I read Bil's commentary about a former Projector who unsubscribed from the e-mail feeds because of their perception that The Project was focused too much on 'Black Issues'
Excuse me? What the frack do they mean "Black issues'? That's about as disrespectful as injecting the term 'race card' in a discussion.
This is a kissin' cousin to the oft spoken term in the GLBT community 'this isn't a GLBT issue'. That term gets invoked anytime someone wants to avoid talking about various sensitive mainstream world subjects that impact our little subset of it. Race is one of those volatile subjects that some peeps are squeamish about or in severe denial over.
But let's get back to this 'black issues' comment. I guess by their definition 'beating the black issue to death' means when we discuss for five seconds anything that reminds you that some of my ancestors didn't come through Ellis Island, but shackled in chains packed in the cargo holds of ships to New Orleans, Charleston, Savannah or some other US port involved in the trilateral trade of human beings.
I guess when I or others mention the fact that African-Americans played or continue to play major roles in shaping GLBT history, that's beating the Black issue to death'.
I guess when we post news on the Project of an African-American GLBT person breaking new historical ground that's beating the Black issue to death'
I guess when I or others express pride in our heritage or try to kick knowledge to Projectors about some of the issues we GLBT people of color face, that's 'beating the Black issue to death'
I guess when I honor one of my heroes on the 40th anniversary of his assassination by expressing my personal feelings in a blog post about him, that's 'beating the Black issue to death'.
News flash for you. Because we are as Condoleezza Rice put it, a founding population of the United States of America, 'Black issues' as you so derisively put it are AMERICAN issues.
America gained ownership of those 'Black issues' when your ancestors transported my ancestors here from Africa in chains, purchased them at those slave auctions, worked them on plantations without compensation for centuries, subjected them to inhumane conditions, fought a civil war over the slavery issue, spent another 100 years after emancipation denying them equal opportunity to participate in American society, passed laws, rioted and executed terrorist attacks against them to ensure they stayed 'in their place'.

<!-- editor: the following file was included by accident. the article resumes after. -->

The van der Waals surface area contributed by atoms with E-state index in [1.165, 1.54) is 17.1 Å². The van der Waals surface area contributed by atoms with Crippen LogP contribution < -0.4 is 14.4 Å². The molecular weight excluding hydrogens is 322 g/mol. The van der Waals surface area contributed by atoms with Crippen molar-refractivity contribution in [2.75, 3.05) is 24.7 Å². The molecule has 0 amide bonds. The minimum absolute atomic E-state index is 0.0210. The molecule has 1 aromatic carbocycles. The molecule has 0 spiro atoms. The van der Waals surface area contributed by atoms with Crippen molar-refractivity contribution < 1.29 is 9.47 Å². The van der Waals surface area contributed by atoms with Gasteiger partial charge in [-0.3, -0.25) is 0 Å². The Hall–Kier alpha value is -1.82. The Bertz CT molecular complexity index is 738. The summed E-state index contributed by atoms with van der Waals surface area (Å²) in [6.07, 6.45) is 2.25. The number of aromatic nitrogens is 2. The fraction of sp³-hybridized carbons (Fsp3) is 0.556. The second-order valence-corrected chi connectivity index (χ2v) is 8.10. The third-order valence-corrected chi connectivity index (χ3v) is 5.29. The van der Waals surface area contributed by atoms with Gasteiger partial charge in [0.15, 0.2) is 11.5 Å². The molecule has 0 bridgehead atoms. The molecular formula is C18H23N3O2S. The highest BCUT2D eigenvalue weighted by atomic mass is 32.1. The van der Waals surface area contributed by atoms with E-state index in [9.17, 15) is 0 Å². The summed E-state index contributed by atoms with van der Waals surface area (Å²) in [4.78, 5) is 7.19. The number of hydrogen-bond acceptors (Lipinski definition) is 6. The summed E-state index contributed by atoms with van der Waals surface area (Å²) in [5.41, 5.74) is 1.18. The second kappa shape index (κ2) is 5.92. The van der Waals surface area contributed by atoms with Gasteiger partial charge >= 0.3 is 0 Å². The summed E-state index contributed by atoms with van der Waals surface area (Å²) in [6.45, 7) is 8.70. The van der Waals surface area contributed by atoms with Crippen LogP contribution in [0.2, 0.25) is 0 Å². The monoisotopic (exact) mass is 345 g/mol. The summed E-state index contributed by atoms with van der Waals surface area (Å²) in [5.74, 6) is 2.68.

This country has no problem conditionally accepting us and ignoring those "Black issues' when there's a war to be fought, but when that war is over America goes right back to the centuries old habit of dissing and ignoring us.
Same dynamic in the GLBT community. Some peeps have no problem occasionally parading us in front of the cameras to show how diverse this community is, but when it comes to being involved in the every day decision making apparatus of the GLBT power structure in various organizations,we're nowhere to be found.
If we GLBT peeps of color start expressing viewpoints that run counter to the tranquilized worldview that some peeps have in this community, then we get either the charge of 'racist' hurled at us or 'you're hung up on Black issues' contemptuosly spat at us.
It's past time for an honest, no holds barred civil discussion on race and race relations in this country. It should probably take a form similar to the South African Truth and Reconciliation Commission hearings that were held after Nelson Mandela was elected president.
But until we sit down and honestly discuss it, we can't find solutions to the probems that continually crop up. The mistrust and residual anger on both sides will not dissipate by doing nothing about the issue. The Civil Rights Movement of the 60's and the 40 years since did not magically erase a problem it took two hundred plus years to create.
We'll need national unity from ALL Americans to tackle and solve the major problems we'll have to deal with in the next and future decades.
We GLBT peeps should be leading the way and serving as role models for our parent society in how to conduct that discussion. We are infected by the same illnesses as the parent society and we need to begin working on eradicating them in our own community as expeditiously as possible.